Lessing, R. Reed & Andrew E. Steinmann. Prepare the Way of the Lord: An Introduction to the Old Testament. St. Louis: Concordia Publishing House, 2014. Chapter 34, “Nahum” pp. 507-516
The text of Nahum gives us very little information about the prophet. Lessing suggests the town of Elkosh may have been in southwest Judah, but he considers this merely a guess (Lessing 2014, 507). Nahum addresses the people of Nineveh. Unlike in the time of Jonah, they do not repent for Nahum.
A semi-acrostic poem in 1:3-7 has sparked debate about the correct location and role of the poem. This, according to Lessing, is the largest textual debate (Lessing 2014, 507). The prophecies are vivid and poetic (Lessing 2014, 50). Lessing sees the book as having logical divisions which correspond closely to the chapter breaks (Lessing 2014, 508). While the text does not have any major difficulties, lessing notes that the versification has some differences (Lessing 2014, 509).
Nahum is concerned with the role of Assyria, which is typically compared to a hungry lion (Lessing 2014, 509). Lessing summarizes some elements of Assyrian history. Nahum describes Nineveh and the Assyrians as a wicked and bloodthirsty culture (Lessing 2014, 510). God’s judgment falls on this very violent society. Lessing considers that the prophecy was probably written during the period 663-612, before Nineveh fell (Lessing 2014, 510).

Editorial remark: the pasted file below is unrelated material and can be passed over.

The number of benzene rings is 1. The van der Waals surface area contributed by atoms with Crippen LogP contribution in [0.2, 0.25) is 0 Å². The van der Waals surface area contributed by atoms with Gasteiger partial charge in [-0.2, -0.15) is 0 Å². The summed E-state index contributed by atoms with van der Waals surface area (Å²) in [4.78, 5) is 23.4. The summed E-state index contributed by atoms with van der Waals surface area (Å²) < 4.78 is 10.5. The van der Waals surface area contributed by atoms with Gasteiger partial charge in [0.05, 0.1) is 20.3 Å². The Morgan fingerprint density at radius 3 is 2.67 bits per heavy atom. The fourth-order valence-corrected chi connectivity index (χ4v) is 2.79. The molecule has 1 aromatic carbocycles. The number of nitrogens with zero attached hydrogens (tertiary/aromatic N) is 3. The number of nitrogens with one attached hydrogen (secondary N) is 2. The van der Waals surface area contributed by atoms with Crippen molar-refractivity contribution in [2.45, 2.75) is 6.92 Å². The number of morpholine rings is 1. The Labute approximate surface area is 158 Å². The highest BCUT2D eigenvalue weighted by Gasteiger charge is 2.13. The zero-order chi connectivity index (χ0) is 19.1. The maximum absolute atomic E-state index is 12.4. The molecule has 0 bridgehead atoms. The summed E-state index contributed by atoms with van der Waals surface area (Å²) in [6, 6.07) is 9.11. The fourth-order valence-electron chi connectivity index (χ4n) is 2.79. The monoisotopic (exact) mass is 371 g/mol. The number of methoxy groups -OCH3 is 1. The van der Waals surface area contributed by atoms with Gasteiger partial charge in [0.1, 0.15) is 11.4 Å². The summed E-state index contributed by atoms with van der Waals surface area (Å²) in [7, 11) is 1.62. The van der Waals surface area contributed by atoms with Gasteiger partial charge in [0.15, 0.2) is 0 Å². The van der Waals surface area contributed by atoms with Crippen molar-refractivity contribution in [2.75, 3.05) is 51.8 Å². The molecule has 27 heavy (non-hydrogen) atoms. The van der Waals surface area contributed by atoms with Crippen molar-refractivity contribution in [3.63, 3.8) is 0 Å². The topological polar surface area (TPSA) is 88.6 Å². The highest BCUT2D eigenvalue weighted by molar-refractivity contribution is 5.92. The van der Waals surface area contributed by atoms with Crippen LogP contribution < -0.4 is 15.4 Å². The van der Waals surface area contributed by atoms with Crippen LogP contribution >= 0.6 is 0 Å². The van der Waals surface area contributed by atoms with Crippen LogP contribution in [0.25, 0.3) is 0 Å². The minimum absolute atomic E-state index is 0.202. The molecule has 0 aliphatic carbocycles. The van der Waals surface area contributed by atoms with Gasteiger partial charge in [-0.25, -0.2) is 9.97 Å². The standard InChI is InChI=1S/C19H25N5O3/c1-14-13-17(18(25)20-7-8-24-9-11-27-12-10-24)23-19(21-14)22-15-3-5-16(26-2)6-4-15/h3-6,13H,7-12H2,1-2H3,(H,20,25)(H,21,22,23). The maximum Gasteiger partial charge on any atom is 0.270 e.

Divine vengeance is a major theme in the book (Lessing 2014, 511). Lessing is clear that the biblical view of divine vengeance is a just retribution (Lessing 2014, 512). The goal of God’s actions is a gospel of restorative peace (Lessing 2014, 513).Christ is seen as the goodness of God in Nahum (Lessing 2014, 513). The sin of Nineveh leads to judgment. This, in turn, is followed by grace (Lessing 2014, 514).